My students recently suggested that they study their Spanish commands by creating a cooking show in Spanish and filming it with their video editing skills (mostly done in Imovie). Because our thematic unit currently covered foods in Spain, they chose to cook Spanish menu items such as la paella, la tortilla de patatas, los churros, y el gazpacho. Knowing that my students were suggesting a project that, if done properly, would require more work than they were expecting I gave them the week off from homework so they could organize an awesome design, create clear scripting, practice cooking, talk and cook at the same time, film, and edit that film. I also made sure that they knew that a fracaso (failure) was OK to film as well as un éxito (success). I felt it important to let them know that they did not need to make the same thing more than once and that the experience was just as important to film as well as anything.
To help them organize responsiblities, I divided them into groups of three where each group had un cocinero (chef), un presentador (show host), and un videógrafo (video editor). I gave them basic responsibilities, but my students at Chatsworth Hills Academy were able to use that scaffolding as a launching pad for even more creative shows and unique outcomes in their videos.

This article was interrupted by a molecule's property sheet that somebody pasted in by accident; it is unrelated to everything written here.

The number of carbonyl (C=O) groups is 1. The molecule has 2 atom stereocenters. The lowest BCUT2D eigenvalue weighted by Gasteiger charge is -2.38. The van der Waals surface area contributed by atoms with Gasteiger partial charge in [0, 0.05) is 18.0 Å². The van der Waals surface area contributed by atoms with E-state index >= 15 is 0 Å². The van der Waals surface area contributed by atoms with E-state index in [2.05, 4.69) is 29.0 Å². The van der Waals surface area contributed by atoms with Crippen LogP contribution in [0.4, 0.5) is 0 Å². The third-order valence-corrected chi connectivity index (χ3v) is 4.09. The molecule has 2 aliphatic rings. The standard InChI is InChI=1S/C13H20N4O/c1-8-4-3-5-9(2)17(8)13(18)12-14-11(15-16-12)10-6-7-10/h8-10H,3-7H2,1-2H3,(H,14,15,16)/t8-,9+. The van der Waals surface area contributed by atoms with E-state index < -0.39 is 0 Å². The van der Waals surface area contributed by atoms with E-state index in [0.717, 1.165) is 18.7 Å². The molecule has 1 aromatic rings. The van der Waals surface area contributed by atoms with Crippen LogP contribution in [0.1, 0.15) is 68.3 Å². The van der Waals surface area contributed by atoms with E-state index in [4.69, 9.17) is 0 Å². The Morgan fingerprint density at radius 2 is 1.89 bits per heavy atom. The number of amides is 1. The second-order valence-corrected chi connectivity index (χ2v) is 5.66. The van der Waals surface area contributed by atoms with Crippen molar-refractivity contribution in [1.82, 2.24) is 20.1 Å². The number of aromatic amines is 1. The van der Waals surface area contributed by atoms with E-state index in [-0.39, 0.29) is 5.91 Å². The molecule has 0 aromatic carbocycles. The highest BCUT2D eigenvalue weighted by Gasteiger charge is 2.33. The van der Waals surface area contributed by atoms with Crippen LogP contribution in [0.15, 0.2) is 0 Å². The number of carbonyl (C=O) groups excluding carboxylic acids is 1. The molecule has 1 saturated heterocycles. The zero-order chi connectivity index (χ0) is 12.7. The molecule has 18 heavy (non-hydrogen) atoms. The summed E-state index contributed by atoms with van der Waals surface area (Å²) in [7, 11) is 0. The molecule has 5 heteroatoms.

The project overall was a success, and while I don’t feel comfortable sharing their videos at my blog site, I might get permission from their parents to use this in a presentation or a conference in the near future. The students relished the fact of using their video creation skills learned in our tech classes for academic work, and they enjoyed cooking, eating, using Spanish commands, and working together outside of school speaking Spanish. The project was so successful that I would do this in the future because it promotes outside usage of Spanish in unique ways that I did not expect and the community of students in my classroom became stronger as human beings and responsible students. I highly recommend finding time to provide activities like this that allow students to merge video technology skills with learning Spanish. There are so many more ideas that I can now attempt because of this success, and I can’t wait to do more interview shows with other grade levels.